Fernand Iveton never killed anyone. As a member of the Algerian Communist Party, he agreed to leave a bomb in an empty gasworks, ensuring no loss of life. This Algerian-born, anti-colonialist, trade unionist Frenchman joined the party at the age of 20. He had heard stories of the violence carried out by the colonists and militias, and wanted to raise awareness of their crimes. In the end, the bomb was defused before it exploded. Iveton was charged with terrorism and was executed before his thirtieth birthday, on February 11, 1957, after being tortured and then sentenced at a summary trial. “I am not Muslim […] but I am a European Algerian,” he wrote from his prison cell. “I knew my place was alongside those engaged in the fight for liberation.”
Throughout his dense, jolting narrative, set to the tick-tock of the bomb, Joseph Andras shifts between two temporalities: the final days of a condemned man reading Victor Hugo’s Les Misérables, and his past leading up to the failed attack. Remaining as faithful as possible to the events and feelings of the time, he shines a light on a story buried under what historian Jean-Luc Einaudi called “the silence of the state.”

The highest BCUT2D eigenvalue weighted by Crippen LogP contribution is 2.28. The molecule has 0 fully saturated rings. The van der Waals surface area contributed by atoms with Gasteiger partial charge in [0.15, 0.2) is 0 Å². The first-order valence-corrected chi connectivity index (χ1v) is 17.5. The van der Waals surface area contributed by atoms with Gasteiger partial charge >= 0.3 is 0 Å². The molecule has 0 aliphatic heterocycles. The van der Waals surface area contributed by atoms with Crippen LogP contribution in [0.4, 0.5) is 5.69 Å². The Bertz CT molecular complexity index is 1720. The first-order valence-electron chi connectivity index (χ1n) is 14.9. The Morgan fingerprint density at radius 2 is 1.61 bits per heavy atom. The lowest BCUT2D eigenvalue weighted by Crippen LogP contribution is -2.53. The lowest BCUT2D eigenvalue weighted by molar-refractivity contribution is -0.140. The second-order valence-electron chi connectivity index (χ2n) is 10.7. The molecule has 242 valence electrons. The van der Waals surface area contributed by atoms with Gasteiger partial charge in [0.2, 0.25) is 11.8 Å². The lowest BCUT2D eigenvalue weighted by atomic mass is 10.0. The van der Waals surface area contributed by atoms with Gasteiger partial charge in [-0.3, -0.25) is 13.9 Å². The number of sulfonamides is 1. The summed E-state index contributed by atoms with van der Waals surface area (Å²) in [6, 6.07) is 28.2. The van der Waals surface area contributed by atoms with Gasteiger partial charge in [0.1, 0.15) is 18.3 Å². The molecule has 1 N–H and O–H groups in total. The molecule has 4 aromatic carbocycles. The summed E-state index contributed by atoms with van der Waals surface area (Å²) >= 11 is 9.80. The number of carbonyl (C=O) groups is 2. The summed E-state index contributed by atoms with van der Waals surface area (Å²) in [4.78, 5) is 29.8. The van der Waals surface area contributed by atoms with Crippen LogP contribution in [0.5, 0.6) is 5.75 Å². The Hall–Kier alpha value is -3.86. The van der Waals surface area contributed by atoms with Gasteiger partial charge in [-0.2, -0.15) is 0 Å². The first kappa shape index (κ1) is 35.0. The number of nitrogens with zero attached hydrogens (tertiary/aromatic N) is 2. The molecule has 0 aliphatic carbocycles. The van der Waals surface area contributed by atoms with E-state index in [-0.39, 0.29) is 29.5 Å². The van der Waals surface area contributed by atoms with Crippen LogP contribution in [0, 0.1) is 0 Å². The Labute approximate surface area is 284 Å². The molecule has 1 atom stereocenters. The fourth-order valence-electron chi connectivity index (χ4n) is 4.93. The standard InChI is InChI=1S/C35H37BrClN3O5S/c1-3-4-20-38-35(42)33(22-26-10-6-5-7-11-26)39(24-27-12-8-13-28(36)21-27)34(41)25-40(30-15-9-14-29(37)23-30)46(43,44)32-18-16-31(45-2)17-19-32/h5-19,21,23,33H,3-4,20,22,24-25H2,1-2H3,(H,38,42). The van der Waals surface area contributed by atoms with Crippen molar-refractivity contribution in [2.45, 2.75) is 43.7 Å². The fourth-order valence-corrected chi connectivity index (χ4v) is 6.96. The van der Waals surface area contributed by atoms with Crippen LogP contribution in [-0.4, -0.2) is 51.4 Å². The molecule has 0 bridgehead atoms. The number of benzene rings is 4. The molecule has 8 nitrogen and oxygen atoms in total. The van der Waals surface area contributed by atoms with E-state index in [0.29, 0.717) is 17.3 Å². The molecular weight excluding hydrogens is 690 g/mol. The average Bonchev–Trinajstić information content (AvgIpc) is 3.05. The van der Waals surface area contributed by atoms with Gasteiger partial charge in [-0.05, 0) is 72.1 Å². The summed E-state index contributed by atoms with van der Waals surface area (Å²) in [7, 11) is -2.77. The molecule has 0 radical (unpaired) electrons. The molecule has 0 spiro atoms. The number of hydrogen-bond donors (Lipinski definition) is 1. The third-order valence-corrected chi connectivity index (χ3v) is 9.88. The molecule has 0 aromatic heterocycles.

Tomorrow They Won’t Dare to Murder Us was Andras’ first novel and caused a stir when it was published in France in May 2016 due to the still-sensitive topic, the strength of the keenly lyrical writing, and the fact that the author refused all public appearances. Awarded the Prix Goncourt du Premier Roman, despite not being a favorite among the final nominations, the writer refused the prize and the accompanying check for 3,800 euros. His press secretary gave a statement explaining that the author’s “vision of literature [was] not compatible with the idea of a competition.”
Ever since, the writer has hidden behind a pseudonym, provides the same photograph to the media, and has published four other books without ever breaking his silence. After writing a long poem about the port of Le Havre, performed by slam poet D’ de Kabal, he traveled to New Caledonia in the footsteps of Alphonse Dianou, an independentist Kanak activist killed by the French army during the 1988 Ouvéa Cave hostage taking. In keeping with his last two works, on the young Ho Chi Minh’s years in Paris and violence against animals, Andras is building a powerful, political oeuvre driven by an extraordinary talent for both language and literature.